New York: W.W. Norton & Company, 1987. First Edition (stated). Hardcover. USED - Very Good/ Near Fine. Red cloth boards with gilt lettering to spine. Minimally worn. Minor toning to pastedowns and endpapers. Clean, unmarked, bright. Binding tight and square. Corners sharp. Colour photographs. Map. Index. 22 x 26 cm. 256 pp. / Good. Price-clipped. Some edgewear and scuffing, minor damage to top corner of front panel. Lightly toned. A few spots of foxing to interior. Item #15307
"Well written, well photographed, well laid out and beautifully printed. It could be considered a landmark example of modern journalism in which eyewitness writing and photographic talent combine with meticulous research to produce a book of contemporary history."―Cornell Capa, New York Times Book Review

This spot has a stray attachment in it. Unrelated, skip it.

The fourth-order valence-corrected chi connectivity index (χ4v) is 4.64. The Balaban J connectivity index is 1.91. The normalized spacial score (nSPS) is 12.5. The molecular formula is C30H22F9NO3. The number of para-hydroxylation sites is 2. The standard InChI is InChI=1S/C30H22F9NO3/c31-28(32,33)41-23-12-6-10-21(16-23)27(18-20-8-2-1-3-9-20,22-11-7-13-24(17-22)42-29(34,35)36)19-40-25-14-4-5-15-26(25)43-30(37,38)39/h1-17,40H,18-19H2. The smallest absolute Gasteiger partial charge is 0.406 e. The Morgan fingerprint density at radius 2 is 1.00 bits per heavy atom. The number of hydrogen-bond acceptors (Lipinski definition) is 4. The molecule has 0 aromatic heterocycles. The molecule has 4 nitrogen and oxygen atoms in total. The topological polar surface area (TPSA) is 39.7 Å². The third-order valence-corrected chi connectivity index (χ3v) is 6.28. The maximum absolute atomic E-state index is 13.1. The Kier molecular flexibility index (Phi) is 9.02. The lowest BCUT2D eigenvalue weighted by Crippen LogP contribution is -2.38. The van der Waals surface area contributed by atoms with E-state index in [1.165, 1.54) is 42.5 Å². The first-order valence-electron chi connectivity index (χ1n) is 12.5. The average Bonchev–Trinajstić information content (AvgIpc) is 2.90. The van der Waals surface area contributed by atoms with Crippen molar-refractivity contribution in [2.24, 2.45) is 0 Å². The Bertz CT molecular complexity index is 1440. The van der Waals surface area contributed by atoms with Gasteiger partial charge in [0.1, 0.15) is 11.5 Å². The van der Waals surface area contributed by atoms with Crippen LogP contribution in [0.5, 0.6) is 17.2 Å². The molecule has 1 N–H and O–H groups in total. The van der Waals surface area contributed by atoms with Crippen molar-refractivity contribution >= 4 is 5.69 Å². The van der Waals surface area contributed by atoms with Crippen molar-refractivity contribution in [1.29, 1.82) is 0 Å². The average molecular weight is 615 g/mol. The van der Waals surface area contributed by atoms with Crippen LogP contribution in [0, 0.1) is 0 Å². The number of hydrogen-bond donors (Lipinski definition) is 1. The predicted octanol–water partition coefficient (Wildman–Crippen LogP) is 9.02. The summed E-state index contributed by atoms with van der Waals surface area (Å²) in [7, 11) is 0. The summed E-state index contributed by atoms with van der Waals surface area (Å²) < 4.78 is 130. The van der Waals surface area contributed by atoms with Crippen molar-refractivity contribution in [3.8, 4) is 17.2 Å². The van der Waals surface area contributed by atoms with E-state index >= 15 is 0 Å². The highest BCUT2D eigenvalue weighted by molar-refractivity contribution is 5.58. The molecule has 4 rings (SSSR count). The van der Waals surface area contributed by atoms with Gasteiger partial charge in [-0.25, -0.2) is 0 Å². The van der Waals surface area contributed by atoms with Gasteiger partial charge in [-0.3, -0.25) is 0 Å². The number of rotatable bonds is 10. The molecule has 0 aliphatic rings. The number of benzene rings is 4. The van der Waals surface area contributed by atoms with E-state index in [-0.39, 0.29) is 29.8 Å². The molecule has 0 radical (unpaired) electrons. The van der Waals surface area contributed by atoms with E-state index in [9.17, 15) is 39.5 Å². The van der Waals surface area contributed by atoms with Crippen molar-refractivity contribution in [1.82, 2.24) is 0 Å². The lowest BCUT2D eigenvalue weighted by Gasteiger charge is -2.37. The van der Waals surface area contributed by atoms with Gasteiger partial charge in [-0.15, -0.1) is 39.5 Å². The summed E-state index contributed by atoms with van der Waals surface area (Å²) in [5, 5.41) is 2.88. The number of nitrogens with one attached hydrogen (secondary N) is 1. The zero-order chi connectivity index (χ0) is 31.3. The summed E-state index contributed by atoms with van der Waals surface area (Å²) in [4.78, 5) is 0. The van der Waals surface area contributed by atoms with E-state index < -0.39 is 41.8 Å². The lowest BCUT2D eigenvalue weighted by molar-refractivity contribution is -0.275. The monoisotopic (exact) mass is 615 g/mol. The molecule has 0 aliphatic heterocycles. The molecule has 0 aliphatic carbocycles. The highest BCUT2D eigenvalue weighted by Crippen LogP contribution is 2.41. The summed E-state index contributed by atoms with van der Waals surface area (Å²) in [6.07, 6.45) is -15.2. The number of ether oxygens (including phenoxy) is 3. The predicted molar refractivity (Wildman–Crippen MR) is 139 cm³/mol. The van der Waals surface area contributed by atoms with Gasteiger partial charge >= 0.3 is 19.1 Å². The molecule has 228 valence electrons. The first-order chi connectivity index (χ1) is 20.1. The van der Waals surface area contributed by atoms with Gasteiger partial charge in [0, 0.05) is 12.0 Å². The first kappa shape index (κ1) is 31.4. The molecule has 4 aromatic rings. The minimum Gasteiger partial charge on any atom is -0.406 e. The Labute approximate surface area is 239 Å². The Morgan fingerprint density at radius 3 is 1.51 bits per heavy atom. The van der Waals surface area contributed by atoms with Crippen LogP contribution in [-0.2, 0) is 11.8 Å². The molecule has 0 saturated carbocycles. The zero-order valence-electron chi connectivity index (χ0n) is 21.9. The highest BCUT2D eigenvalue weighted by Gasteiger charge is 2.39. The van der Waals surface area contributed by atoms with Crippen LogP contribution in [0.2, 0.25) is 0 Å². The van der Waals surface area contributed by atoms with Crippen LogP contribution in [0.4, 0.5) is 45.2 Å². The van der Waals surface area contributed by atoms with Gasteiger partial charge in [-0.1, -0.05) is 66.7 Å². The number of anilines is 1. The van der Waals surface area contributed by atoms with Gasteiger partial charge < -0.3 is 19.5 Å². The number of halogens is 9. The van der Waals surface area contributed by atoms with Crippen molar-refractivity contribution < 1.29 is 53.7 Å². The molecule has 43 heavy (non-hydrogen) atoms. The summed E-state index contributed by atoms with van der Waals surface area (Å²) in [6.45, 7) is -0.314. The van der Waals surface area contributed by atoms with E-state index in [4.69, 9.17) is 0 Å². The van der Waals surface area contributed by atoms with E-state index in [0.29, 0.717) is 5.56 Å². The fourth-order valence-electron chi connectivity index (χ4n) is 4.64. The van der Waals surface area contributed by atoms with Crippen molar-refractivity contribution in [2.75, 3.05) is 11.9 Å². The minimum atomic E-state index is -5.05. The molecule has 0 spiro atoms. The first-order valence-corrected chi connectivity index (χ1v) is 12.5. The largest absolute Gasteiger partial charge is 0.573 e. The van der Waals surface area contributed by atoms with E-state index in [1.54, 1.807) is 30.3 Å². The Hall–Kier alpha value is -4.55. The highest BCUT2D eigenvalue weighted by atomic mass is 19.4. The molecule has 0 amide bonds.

For twenty years government repression in Guatemala has been the most insidious and the least acknowledged in the western hemisphere. Virtually every Guatemalan has lost friends, relatives, or colleagues. There have been some 100,000 killings and 40,000 "disappearances." Still, Guatemala remains anonymous, overlooked by much of the press, and its troubles denied outright by the United States government. For the past six years, Jean-Marie Simon has been photographing people and reporting events from this hauntingly beautiful and remote land. Her text and pictures tell the story of a people imprisoned, particularly the Mayan Indians, whose lives have been so torn apart by political strife. This is a beautiful book; yet at the same time it is incredibly disturbing in its portrayal of a civilization violated by the army, police, and paramilitary government forces.